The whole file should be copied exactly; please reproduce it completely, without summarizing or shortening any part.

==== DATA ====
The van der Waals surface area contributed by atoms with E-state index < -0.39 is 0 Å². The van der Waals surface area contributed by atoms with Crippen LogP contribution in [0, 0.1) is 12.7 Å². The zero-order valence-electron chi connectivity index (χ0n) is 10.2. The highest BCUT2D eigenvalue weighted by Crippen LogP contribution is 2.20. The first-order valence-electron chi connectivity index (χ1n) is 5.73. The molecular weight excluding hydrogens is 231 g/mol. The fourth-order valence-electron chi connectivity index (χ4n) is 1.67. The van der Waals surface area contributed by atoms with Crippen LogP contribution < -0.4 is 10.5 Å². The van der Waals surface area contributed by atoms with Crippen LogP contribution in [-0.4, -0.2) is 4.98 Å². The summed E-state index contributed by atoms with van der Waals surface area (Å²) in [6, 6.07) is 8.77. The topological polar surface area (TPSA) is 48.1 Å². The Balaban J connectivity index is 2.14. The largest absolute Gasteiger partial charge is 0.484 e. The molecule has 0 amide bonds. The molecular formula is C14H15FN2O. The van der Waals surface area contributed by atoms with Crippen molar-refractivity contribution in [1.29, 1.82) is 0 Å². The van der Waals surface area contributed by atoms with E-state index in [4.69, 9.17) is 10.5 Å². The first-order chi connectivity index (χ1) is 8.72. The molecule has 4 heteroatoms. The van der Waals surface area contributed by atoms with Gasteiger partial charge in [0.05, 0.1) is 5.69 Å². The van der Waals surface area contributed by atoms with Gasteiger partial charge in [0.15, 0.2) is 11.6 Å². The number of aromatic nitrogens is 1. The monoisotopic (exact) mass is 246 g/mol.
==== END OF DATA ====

The van der Waals surface area contributed by atoms with E-state index < -0.39 is 0 Å². The van der Waals surface area contributed by atoms with Crippen LogP contribution in [0, 0.1) is 12.7 Å². The zero-order valence-electron chi connectivity index (χ0n) is 10.2. The highest BCUT2D eigenvalue weighted by Crippen LogP contribution is 2.20. The first-order valence-electron chi connectivity index (χ1n) is 5.73. The molecular weight excluding hydrogens is 231 g/mol. The fourth-order valence-electron chi connectivity index (χ4n) is 1.67. The van der Waals surface area contributed by atoms with Crippen LogP contribution < -0.4 is 10.5 Å². The van der Waals surface area contributed by atoms with Crippen LogP contribution in [-0.4, -0.2) is 4.98 Å². The summed E-state index contributed by atoms with van der Waals surface area (Å²) in [6, 6.07) is 8.77. The topological polar surface area (TPSA) is 48.1 Å². The Balaban J connectivity index is 2.14. The largest absolute Gasteiger partial charge is 0.484 e. The molecule has 0 amide bonds. The molecular formula is C14H15FN2O. The van der Waals surface area contributed by atoms with Crippen molar-refractivity contribution in [1.29, 1.82) is 0 Å². The van der Waals surface area contributed by atoms with E-state index in [4.69, 9.17) is 10.5 Å². The first-order chi connectivity index (χ1) is 8.72. The molecule has 4 heteroatoms. The van der Waals surface area contributed by atoms with Gasteiger partial charge in [0.05, 0.1) is 5.69 Å². The van der Waals surface area contributed by atoms with Gasteiger partial charge in [0.15, 0.2) is 11.6 Å². The number of aromatic nitrogens is 1. The monoisotopic (exact) mass is 246 g/mol.